Search This Blog

Showing posts with label SolarWinds Hack. Show all posts

JetBrains – A possible Doorway to Massive Hacking Plot?

 

JetBrains a software company based in the Czech Republic could possibly be used as a doorway by Russian hackers to secure access to United States private sector systems and federal government systems. American intelligence agencies and private Cybersecurity researchers are investigating the position of a software company that could possibly be used as a pathway by Russian hackers to inject malware that would glide to several technology firms.

JetBrains a software company established in Prague, Czech Republic has more than 1,200 employees and the company’s products are widely used across the globe by more than 300,000 companies and 9,000,000 developers which include 79 Fortune Global 100 companies and 95 Fortune 100 companiesJetBrains is widely recognized as a leading instrument for developing software.

Numerous leading companies like Citibank, Google, Netflix, HP, Twitter, Volkswagen, Expedia, NASA, Valve, Ubisoft, VMware, The New York Times, and Hewlett-Packard are among its consumers and it also has a major say in developing the software for Siemens – a leading supplier of technology in a sensitive framework such as nuclear and power plants.

Maxim Shafirov, the company’s chief executive officer stated in a post that “we have not been contacted by any government or security agency regarding this matter, nor are we aware of being under any investigation, if such an investigation is undertaken, the authorities can count on our full cooperation”.

SolarWinds, the company stationed in Austin, Texas is one of the primary consumers of JetBrains. TeamCity software is a product of JetBrains, it is a continuous integration and deployment system used for unit testing and code quality analysis. The software was utilized as a weapon by the threat actors to gain access to the SolarWinds TeamCity server by manipulating high severity vulnerabilities. However, JetBrains’ CEO denied all the allegations regarding the involvement of the company in the SolarWinds hack.

Password Guessing Used as a Weapon by SolarWinds Hackers to Breach Targets

 

Cybersecurity and Infrastructure Security Agency (CISA) informed that perpetrators of SolarWinds attack obtained confidential information via common hacker techniques like password guessing, password spraying, and illicitly acquired administrative credentials attainable via external remote access services.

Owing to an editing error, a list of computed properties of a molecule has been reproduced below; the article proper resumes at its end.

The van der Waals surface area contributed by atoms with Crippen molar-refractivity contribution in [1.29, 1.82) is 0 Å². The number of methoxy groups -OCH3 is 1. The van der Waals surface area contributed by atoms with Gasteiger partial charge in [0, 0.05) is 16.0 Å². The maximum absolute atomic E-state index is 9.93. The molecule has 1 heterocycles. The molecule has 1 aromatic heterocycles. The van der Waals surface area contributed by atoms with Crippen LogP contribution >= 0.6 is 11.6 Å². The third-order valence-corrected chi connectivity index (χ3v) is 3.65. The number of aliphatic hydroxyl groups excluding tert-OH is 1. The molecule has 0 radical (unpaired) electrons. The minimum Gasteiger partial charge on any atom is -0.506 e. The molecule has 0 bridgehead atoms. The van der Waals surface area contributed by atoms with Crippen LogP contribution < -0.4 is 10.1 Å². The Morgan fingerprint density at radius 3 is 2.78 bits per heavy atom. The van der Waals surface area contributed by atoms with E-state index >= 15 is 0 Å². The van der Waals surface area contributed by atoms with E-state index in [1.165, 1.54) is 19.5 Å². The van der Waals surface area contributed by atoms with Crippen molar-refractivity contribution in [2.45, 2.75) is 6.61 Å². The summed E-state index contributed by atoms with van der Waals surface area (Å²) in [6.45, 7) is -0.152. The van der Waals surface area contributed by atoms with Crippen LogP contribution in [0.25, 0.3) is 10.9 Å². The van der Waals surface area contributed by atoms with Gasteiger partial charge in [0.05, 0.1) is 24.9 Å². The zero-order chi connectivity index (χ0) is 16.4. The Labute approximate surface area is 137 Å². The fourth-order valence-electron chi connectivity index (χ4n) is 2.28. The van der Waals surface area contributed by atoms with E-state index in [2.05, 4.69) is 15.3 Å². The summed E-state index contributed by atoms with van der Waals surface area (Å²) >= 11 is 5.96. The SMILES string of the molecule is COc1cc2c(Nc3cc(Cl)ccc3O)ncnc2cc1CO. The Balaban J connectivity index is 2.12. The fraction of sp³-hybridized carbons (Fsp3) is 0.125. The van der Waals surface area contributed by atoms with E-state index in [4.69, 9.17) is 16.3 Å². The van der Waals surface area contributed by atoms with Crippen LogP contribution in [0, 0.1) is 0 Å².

The hackers manipulated the IT management company SolarWinds update to secure unauthorized entrance to government systems. The perpetrators inserted malware into an update the company shared with thousands of its clients which then initiated a command and directed the channel to an external server. Microsoft stated that the hacker’s primary aim was to secure entrance to cloud hosted infrastructure, which at many instances was possessed by the company’s Azure and Microsoft 365 environments. 

The threat actors behind the SolarWinds hack gained access by password guessing [T1101.001], password spraying [T1101.003] and were not consistently counting on the trojanized Orion app as its primary access vector.

CISA has urged the United States government agencies to upgrade the SolarWinds Orion platform to the latest version 2020.2.1HF2 and the agencies that are not willing to upgrade the SolarWinds Orion platform should take their Orion systems offline. The attackers modified several Orion app versions to attach malware and used a malware strain called Sunburst (or Solorigate) to corrupt the Orion app updates, versions 2019.4 via 2020.1 which were released between March 2020 and June 2020.

“CISA has evidence that there are initial access vectors other than the SolarWinds Orion platform and has identified legitimate account abuse as one of these vectors (for details refer to Initial Access Vectors section), specifically, we are investigating incidents in which activity indicating abuse of Security Assertion Markup Language (SAML) tokens consistent with the adversary’s behavior is present, yet where impacted SolarWinds instances have not been identified” the agency stated.

The SolarWinds hack was first discovered by the US Cybersecurity company FireEye on December 8th when the cybersecurity firm released a blog revealing an attack on its systems and the attack have impacted the highest authorities of United States which includes the Department of Homeland Security, Department of Commerce, US Treasury and parts of the Pentagon. The hackers were believed to be from Russia, based on several pieces of evidence, however, Russia constantly denies the allegations.